Maybe You Missed…Graphic Novels

In case you missed my post earlier in December, I discussed how in late November, early December, those “Best Lists” roll in, and yes, I admitted to looking at them, but it was more to see what I may have missed rather than see what others have deemed “best.” Since I am always on the lookout for new books to read, enjoy and share with others the past few posts, I have shared books that perhaps you may have missed and can add to your reading stack. I am trying my best to include 12 – one for each month of the year but, admittedly, I am not always successful. 

Today I am sharing graphic novels. I decided to separate the middle-grade graphic novels into genres and then added the young adult section. I provided details about the two Canadian titles that I read. Clearly, I need to read more Canadian graphic novels in 2021!

So here are the graphic novels that Maybe You Missed…

Middle Grade Animals & Fantasy

Kodi by Jared Cullum

Mellybean and the Giant Monster by Mike White

Lightfall: The Girl and the Galdurian by Tim Probert

Snapdragon by Kat Leyh

Bear by Ben Queen, illustrations by Joe Todd-Thanton

Middle Grade: Realistic, Historical and Biographical

Class Act by Jerry Craft

Trespassers by Breena Bard

When Stars are Scattered by Victoria Jamieson and Omar Mohamed

Cub by Cynthia L. Copeland

Measuring Up by Lily LaMotte and Ann Xu

Twins by Varian Johnson and illustrated by Shannon Wright

I Survived The Sinking of the Titanic of 1912 by Lauren Tarshis and art by Haus Studio

Young Adult

As promised, here is some further details on the two Canadian graphic novels that in my opinion should be in every YA classroom and library.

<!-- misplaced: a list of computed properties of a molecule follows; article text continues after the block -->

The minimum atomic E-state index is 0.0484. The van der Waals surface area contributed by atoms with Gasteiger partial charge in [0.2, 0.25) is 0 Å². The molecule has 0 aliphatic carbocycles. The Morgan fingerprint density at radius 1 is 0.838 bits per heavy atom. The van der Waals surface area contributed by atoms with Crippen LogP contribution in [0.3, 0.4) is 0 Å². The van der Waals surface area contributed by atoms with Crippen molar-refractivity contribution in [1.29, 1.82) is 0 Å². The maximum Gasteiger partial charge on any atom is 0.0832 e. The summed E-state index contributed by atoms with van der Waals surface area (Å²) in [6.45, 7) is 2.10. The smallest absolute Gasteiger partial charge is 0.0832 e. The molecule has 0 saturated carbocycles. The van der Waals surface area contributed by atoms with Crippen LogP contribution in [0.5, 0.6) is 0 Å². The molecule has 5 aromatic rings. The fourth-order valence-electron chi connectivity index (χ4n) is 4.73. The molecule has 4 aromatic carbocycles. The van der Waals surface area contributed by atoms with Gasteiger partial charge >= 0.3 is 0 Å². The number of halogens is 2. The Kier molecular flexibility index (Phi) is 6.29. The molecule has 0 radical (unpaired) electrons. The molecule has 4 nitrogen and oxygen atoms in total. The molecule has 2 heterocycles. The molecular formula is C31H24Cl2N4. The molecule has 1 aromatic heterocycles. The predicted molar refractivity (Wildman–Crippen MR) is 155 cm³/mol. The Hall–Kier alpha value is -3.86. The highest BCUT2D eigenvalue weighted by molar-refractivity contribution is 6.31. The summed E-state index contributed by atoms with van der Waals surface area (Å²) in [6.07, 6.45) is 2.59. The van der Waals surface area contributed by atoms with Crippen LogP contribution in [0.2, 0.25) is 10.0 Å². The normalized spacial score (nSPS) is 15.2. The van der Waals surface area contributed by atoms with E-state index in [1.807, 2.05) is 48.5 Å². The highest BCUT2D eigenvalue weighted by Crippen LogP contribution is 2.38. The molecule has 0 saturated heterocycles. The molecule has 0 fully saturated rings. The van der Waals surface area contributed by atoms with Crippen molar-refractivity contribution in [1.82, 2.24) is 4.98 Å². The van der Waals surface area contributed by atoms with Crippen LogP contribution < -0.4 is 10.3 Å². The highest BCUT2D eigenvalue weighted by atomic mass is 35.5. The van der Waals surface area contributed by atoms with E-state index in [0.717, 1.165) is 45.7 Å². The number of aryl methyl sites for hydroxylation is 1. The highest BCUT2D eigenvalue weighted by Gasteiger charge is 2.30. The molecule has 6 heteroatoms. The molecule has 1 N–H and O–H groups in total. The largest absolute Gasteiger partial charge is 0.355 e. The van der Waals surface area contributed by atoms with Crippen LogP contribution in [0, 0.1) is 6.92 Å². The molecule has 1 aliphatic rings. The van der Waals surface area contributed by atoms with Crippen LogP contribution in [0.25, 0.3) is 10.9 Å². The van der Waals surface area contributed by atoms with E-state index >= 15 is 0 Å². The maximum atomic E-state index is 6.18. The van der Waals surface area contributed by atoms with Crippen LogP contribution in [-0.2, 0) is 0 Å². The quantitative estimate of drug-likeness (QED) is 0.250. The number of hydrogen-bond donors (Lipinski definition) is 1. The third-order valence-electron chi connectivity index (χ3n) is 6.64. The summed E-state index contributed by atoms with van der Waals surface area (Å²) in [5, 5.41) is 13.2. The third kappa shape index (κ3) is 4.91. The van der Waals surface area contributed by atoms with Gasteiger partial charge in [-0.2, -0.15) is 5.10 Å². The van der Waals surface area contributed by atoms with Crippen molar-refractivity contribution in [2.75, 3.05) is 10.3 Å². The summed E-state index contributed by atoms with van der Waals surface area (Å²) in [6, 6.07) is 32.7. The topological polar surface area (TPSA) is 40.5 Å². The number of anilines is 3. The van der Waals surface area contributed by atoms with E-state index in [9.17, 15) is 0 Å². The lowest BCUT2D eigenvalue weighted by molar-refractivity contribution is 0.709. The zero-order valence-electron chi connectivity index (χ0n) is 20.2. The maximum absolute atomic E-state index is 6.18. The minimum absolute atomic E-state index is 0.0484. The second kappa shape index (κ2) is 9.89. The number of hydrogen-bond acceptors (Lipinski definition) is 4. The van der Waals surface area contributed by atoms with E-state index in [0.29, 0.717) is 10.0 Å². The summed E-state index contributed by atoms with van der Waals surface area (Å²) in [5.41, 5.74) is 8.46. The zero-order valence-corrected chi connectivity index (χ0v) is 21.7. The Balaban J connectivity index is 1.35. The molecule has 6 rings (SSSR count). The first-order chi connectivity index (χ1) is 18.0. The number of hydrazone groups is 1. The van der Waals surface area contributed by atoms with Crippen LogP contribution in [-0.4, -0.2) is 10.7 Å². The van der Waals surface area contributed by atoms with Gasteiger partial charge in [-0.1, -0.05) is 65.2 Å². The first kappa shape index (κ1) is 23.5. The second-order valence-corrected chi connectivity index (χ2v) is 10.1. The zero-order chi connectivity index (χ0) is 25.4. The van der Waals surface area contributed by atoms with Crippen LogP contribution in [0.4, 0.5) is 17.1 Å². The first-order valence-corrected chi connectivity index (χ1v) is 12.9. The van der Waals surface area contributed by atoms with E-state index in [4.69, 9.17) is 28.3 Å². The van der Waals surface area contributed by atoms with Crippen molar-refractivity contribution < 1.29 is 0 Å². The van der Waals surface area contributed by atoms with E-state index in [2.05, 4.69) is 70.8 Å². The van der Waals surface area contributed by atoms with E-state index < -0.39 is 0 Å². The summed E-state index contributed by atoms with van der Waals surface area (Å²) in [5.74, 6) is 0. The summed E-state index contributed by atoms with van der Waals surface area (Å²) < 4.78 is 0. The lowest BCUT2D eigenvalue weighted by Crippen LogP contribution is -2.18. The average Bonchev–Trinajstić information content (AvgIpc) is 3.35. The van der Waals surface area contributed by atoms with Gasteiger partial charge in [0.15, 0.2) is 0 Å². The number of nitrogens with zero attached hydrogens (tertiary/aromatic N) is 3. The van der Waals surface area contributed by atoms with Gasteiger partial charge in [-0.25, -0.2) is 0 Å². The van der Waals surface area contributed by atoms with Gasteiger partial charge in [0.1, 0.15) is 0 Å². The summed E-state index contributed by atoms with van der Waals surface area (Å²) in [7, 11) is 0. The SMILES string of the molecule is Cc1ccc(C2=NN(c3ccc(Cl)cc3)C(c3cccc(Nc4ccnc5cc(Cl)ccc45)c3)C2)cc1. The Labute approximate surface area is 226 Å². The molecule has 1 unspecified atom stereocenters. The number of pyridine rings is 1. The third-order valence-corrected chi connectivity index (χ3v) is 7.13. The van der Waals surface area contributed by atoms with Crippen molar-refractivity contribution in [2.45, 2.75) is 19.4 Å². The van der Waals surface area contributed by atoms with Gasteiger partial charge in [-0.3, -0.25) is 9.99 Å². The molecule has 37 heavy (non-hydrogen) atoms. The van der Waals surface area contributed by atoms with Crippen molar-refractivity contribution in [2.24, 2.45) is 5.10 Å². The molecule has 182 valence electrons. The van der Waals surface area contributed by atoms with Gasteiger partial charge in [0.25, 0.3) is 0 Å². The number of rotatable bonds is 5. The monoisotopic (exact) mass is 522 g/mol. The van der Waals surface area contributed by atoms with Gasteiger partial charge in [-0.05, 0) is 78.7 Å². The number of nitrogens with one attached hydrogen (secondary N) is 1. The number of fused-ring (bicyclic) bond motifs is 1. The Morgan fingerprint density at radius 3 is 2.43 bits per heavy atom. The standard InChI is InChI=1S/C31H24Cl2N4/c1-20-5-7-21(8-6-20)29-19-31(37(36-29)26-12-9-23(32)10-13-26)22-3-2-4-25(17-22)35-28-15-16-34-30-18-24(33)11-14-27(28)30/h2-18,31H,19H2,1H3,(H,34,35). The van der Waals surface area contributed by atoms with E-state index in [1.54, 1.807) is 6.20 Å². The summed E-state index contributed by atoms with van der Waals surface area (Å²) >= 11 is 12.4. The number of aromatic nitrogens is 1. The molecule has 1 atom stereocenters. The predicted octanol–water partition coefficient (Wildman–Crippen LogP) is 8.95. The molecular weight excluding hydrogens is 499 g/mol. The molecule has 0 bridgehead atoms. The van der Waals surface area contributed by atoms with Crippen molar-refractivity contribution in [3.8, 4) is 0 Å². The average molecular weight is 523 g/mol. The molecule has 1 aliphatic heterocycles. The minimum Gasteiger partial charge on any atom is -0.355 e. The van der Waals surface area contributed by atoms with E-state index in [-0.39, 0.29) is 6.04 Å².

If I Go Missing is the one title not published in 2020 but released in December of 2019. A haunting, powerful book to hiFrom the Roots Up is the second in the Surviving the City series by Tasha Spillet. It begins where Surviving the City left readers off, with Dez grieving over her grandmother, trying to adjust to life in a group home and living life as an Indigenous Two-Spirit person.  From the Roots Up focuses on Dez and her struggles to be accepted. From her best friend Miikwan not fully understanding what Dez is experiencing to Elder Linda still following protocols from when she was young,  readers see the challenges as Dez goes about daily life. Vibrant colours and the inclusion of elder spirits complement the storyline as those connected to Dez work together to make the world more inclusive. Having a Two-Spirit person as the main character and tackling the issues they face and resolving them provides mirrors and windows on a neglected but relevant issue. Everyone needs to see themselves in stories, and From the Roots Up is the first of its kind that I have read to share and inform readers about Two-Spirited people in a caring and informative manner. ghlight again, so more readers become aware of Missing and Murdered Indigenous Women and Girls (MMIWG). The book contains excerpts from the letter sent by 14-year-old Brianna Jonnie to the Chief of Police in Winnipeg in 2016, who ponders why the police and media are slower to react when Indigenous females go missing versus white individuals. The novel with few lines outlining who she is as an individual and the many societal stereotypes she is not. With shades of black, grey and white with splashes of red, acknowledging the Red Dress movement, this graphic novel adds to the sombre tone of the sparse but powerful text. The ending drives home the inequities Jonnie feels. “If I go missing and the [Winnipeg Police Service] has not changed the behaviours I have brought to your attention, I beg of you, do not treat me as the Indigenous person I am proud to be.” If you are not familiar with this title, I urge you to read it and include it in your classrooms and libraries.